Under these conditions, telling the truth (or shaming the devil) really isn't enough. You have to tell the truth people want to hear and shame the devils that the public doesn't like. And you have to do it for a fraction of the cost because journalism hasn't kept up with scalable salaries.

Nowadays, only news commentary consultants and talk show hosts command real income-earning potential as they deliver the goods that people either love or hate. Call it biased infotainment — news adorned in a "what to think" packaging — sound bites that sum up most of it.

On the other side of the fence, brand journalists are attempting to do the same. The modern special interest gatekeepers — professionals who once catered to the journalists — are increasingly interested in spinning their own never vetted musings of content marketing as news, which maintains an objective that is the polar opposite of journalism. The new job is to add perspective and praise the internal angels, with budgets that eclipse what journalism once spent tenfold.

The budgets don't only make the output potentially more infectious but also make these new brand journalist/content marketing positions slightly more fun, significantly more visible, and reward with substantially better salary caps — at least enough to lure away the very people who used to be considered the fourth estate. All that is required in return is that the one-time-journalist see the world thorough the lens of the organizational perspective first. That isn't so bad. Or is it?

Earned media has become an archaic term. It's all pay, up front and often. 

There is no question some of it will be useful, even if the next generation will likely be lost in a world with no truth tellers. They'll be left in a place where everything is an opinion. Moral facts will all be optional — except when they are decided en masse by a simple majority that changes with the tides.

On the surface, content marketers seem relatively happy with a growing share of the communication landscape (over public relations, which is over journalism). But over the long term, no one should be too happy about it. Whereas journalists had a loyalty to citizens and public relations practitioners had a loyalty to both the organization and the public, content marketers serve organizational interests.

And when only the readily available content comes from an organizational perspective, then we've lost something as a thinking society. The content we will believe will largely be owned by whichever organization has the dollars to convince us as all of the others are drowned out by multi-channel repetition, with the only real irony being that most people will prefer it over time.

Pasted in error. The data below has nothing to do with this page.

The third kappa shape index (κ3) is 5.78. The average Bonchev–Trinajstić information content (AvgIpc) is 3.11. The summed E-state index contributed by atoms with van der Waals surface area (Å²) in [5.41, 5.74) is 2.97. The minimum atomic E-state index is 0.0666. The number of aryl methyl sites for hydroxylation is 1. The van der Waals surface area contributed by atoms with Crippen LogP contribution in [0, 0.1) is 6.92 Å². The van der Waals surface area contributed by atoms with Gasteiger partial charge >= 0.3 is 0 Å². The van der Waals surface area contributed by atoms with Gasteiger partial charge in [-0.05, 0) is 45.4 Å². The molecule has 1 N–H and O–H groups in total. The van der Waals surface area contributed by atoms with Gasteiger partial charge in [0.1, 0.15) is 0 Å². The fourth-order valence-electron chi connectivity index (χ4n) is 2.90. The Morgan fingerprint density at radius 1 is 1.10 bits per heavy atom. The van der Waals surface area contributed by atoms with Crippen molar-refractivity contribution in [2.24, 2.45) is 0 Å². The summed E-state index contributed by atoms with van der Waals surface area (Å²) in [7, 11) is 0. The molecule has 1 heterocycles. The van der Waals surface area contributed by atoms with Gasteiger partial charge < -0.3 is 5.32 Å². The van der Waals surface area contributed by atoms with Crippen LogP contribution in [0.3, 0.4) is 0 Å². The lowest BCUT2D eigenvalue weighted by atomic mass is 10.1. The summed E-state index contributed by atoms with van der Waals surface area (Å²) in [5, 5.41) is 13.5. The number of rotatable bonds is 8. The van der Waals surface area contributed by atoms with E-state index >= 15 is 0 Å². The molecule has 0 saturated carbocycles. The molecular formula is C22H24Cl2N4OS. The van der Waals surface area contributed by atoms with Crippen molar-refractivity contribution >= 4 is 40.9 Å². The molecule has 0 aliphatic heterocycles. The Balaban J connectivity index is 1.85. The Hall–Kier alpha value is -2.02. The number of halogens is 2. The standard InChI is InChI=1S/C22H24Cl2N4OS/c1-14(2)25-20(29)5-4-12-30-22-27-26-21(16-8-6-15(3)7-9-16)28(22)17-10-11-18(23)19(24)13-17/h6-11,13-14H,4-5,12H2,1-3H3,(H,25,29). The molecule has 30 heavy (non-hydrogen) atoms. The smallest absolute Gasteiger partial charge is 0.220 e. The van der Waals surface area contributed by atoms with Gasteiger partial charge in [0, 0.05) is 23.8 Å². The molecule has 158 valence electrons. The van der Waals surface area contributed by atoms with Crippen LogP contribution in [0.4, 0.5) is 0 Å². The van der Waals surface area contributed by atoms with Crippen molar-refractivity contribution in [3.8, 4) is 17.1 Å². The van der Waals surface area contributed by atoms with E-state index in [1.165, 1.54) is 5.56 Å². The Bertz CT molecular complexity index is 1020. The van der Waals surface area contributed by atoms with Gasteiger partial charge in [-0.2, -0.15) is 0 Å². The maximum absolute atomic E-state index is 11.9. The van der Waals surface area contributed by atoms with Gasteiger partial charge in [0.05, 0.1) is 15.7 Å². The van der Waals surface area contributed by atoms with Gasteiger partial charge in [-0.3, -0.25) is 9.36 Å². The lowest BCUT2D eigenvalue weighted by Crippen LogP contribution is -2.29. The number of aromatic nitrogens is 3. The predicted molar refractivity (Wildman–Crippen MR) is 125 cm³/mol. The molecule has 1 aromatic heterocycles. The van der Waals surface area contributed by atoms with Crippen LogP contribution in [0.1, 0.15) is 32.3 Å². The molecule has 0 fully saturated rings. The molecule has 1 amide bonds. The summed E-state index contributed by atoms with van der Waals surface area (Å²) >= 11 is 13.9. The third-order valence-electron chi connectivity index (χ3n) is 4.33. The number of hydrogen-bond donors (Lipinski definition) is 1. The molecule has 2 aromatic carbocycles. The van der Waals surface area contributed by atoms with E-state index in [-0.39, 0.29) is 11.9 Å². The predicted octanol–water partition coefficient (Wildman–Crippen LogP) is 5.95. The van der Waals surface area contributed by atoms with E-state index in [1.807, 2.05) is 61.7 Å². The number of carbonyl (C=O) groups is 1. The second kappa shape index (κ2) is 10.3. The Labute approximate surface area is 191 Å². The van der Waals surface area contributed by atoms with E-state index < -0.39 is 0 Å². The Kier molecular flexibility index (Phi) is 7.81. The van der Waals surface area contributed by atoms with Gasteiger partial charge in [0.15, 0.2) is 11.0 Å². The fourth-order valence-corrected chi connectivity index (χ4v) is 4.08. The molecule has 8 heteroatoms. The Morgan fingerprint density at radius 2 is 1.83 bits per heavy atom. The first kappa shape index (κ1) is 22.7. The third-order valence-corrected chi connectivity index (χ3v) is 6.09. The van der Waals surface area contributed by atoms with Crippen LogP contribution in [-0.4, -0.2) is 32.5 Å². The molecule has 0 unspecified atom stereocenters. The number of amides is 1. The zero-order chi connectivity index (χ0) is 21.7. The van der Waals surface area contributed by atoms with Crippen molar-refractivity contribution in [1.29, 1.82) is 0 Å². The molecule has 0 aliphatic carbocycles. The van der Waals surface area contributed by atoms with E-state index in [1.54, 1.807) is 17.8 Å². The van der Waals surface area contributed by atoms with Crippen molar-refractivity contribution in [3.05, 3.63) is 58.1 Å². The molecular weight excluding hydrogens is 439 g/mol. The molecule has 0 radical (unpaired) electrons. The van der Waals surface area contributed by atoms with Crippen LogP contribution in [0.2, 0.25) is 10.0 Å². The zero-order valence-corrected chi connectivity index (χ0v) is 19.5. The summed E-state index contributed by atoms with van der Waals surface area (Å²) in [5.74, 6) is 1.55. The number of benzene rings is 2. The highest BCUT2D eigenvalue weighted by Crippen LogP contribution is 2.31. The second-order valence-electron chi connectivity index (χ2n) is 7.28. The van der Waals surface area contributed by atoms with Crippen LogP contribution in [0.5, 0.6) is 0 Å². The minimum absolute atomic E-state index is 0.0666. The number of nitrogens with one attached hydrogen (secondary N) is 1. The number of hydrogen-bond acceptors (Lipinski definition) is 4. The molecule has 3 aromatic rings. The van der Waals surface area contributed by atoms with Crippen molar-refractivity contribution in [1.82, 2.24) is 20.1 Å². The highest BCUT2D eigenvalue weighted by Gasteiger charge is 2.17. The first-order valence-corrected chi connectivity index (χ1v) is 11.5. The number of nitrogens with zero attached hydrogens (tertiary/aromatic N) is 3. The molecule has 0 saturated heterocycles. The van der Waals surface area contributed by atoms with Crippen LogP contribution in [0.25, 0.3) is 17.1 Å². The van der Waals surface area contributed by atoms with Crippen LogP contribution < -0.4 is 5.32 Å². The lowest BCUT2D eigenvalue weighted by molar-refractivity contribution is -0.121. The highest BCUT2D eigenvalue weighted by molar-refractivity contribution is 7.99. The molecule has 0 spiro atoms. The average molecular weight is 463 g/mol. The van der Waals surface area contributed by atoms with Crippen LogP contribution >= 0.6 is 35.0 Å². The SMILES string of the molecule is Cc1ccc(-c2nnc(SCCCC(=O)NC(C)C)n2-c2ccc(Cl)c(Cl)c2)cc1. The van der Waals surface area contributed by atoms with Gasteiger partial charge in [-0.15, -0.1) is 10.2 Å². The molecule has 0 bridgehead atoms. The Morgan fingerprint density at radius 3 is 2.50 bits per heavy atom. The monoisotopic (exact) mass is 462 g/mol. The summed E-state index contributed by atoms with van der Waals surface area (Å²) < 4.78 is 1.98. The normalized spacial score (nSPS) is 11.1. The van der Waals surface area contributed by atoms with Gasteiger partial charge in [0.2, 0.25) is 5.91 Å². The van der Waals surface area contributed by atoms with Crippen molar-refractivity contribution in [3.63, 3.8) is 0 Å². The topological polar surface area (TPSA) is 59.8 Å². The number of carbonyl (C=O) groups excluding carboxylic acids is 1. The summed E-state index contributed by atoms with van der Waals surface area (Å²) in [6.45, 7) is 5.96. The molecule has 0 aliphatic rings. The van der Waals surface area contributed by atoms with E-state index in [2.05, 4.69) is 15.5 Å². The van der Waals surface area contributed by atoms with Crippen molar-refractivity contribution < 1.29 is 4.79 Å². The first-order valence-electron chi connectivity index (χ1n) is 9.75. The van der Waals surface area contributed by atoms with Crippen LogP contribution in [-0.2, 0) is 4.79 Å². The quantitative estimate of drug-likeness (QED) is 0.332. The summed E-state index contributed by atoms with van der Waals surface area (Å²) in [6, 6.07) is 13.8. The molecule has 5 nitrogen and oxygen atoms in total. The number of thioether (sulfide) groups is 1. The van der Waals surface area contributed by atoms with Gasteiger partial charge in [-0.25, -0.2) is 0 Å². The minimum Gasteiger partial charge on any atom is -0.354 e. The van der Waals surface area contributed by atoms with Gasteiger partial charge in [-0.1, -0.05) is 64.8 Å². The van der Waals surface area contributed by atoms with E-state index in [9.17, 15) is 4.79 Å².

What do you think? Will there ever be a miracle resurgence in people being willing to pay for valuable, truthful, and objective news? Or will organizations simply fill the void with advocacy news, well-funded stories and slants that serve up "value" as long as it produces other outcomes too?

Wednesday, March 11

Has The Age Of Facebook Debates Come To A Close?


Facebook Wall
Trish Forant at Dayngr Zone Media recently posed an interesting and increasingly common question on Facebook, asking friends if they've pulled back from sharing opinions or engaging in debates on the popular social network. She is not alone. A few weeks earlier, Blog Bloke had asked a similar question, wondering what his friends posted besides kid pics, food porn, and celebrity sightings.

He had more or less asked where has the social imperative for social media gone.

It hasn't necessarily gone anywhere. But more and more people, it seems, feel that social networks are already too negative in between their servings of silly cat videos. After all, one person's social justice is another person's social poison. And unless you're up for some diatribe, it is best to be a sycophant or perhaps stay silent. Even constructive criticism is a skill set as plenty of people are easily offended.

Recently, one of my friends told me to "read the article" after I left a comment on an article she had shared. The article asked people to pick between two vices. I had said neither, which was later attributed to me thinking like a parent. I could have said I was thinking like a person and outlined my case, but why bother? It was already apparent after two invalidations that discussion wasn't welcome.

And therein lies the crux of the problem. Not all social networks really afford as much two-way communication as one might think. Facebook is especially weak in the dialogue department.

BustersFacebook is a lousy platform for meaningful dialogue and intelligent debate. 

This isn't a network criticism. It's a recognition that the platform was designed to help people manage social connections and connect with those who have similar interests and not communication or social discourse. And while sometimes a discussion might lead someone to a revelation, such occurrences are rare. Most debates only make people feel bad at worst, awkward at best. Why?

• Facebook celebrates sycophants.  It isn't by accident that Facebook has a 'like' button. The system is meant to deliver positive reinforcement from friends. "Me too" and "good job" add happiness.

• Facebook invites dogma. The wall and comment section of Facebook is much less suited to dialogue than statement making. Most discussions consist of affirmative or negative sentiment.

• Facebook skews for affirmation. Much like more and more people watch news programs that reference their beliefs, they nurture friends in the same way and unfriend those who don't fit.